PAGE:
Netty Wendt April 6, 2020

Derek Jarman’s beach front home has been saved for the nation following a £3.5m campaign. The Cottage and garden, situated on a shingle beach in Kent was once the isolated refuge of this iconic gay rights activist, artist and filmmaker.

This came about after the largest ever Arts crowd funding campaign, organised by the actor Tilda Swinton only 10 weeks ago. The actress, who was with Jarman when he first saw and fell in love with the house said: “When we first launched this appeal, we were throwing ourselves into the void in the hope and faith that others might feel, as we do, that seeds planted with love make for a resilient and sustaining garden, even one grown amongst stones.” adding “What could be a clearer indicator of our collective commitment to a rich and inspiring future than this phenomenal response?”

Campaigners maintained that Prospect Cottage, located on the bleak and windy wilds of Dungeness beach and loomed over by a nuclear power plant, is in itself a work of art. As well as financial aid from trusts and large organisations, there were nearly 7,300 public gifts of money and a “substantial personal donation” from the artist David Hockney.

Jarman was already an infamous filmmaker of such arthouse classics as ‘Sebastiane’, ‘Caravaggio’ and ‘Jubilee’. The gay rights activist bought and retreated to the Victorian fisherman’s cottage in 1986 following his HIV diagnosis, and there he lived until his death in 1994. He was survived by his constant companion Keith Collins who maintained the home until his own death in 2018. 

Fellow artist Tacita Dean, a friend of Collins who procured the help of the Art Fund to save the cottage, said: “I cannot express how delighted and moved I am that so many people have come together to protect this very special place” adding that Collins had  “laid the way for this to happen enabling us all to keep Prospect Cottage as a beacon of hope in the resilience and redemption of the creative process in times of adversity. As it was for Derek, it is for us now. Thanks Keith and thank you to everyone who has made this possible.”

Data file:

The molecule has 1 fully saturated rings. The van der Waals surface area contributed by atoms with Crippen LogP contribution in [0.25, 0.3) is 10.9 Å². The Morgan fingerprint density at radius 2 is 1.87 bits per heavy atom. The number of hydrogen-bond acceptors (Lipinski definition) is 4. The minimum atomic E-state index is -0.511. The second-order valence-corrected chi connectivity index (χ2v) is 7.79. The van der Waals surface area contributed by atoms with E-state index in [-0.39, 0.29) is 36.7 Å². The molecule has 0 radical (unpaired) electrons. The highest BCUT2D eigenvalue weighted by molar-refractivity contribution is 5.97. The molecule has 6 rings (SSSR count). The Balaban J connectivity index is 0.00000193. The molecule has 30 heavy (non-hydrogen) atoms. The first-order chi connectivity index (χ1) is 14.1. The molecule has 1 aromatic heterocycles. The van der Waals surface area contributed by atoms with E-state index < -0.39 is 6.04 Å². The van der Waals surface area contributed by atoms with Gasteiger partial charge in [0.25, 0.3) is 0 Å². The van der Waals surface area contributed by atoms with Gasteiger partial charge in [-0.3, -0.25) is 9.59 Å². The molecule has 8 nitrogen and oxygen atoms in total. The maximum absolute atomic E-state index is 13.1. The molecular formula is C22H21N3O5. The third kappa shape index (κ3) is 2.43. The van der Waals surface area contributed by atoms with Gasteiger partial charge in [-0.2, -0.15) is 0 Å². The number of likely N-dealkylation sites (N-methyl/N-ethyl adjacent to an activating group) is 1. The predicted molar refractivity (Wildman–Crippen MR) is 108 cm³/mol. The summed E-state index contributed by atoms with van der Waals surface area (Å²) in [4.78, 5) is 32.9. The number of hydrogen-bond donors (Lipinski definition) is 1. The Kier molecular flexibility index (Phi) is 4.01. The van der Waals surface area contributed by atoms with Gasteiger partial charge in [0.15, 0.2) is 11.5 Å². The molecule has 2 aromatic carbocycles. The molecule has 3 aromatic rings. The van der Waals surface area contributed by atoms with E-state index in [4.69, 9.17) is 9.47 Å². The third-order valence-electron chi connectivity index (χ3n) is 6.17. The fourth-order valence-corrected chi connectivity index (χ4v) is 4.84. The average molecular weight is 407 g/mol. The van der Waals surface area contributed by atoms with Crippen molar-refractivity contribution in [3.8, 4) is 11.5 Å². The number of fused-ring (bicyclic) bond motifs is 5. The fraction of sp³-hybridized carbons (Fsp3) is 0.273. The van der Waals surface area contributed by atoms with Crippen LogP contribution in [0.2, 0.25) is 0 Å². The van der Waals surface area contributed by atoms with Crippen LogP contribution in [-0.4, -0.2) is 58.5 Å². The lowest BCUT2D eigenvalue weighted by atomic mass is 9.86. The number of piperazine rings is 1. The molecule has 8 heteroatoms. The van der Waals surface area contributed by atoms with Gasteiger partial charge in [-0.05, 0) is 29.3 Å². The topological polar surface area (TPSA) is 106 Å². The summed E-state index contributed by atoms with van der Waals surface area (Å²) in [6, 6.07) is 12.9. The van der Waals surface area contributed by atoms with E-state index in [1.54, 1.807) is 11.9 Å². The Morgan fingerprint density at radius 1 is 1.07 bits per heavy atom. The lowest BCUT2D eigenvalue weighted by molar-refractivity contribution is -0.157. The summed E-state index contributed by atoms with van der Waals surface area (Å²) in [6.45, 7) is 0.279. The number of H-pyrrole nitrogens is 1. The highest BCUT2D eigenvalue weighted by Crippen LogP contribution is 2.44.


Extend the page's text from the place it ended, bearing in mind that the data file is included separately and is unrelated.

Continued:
One part of the fundraising was Jarman’s friend Sandy Powell’s ‘autograph Suit’. At the Oscars and Baftas she garnered more than 200 famous signatures including those of Scarlett Johansson, Brad Pitt, Spike Lee, Joaquin Phoenix, Renée Zellweger and Laura Dern. It was sold at auction for £16,000.

Stephen Deuchar, who steps down this week after 10 years as director of the Art Fund, said: “Securing the future of Prospect Cottage may seem a minor thing by comparison with the global epidemic crisis which has recently enveloped all our lives” he went on to say “Derek Jarman’s final years at the cottage were an inspiring example of human optimism, creativity and fortitude battling against the ravages of illness, and in that context the success of this campaign seems all the more apposite and right for its time.”

Jarman’s archive from the cottage – notebooks, sketchbooks, letters, drawings and photographs – will be archived by Tate Britain. The campaign’s success ensures Jarman’s legacy will continue to inspire devotees and future generations for many years to come.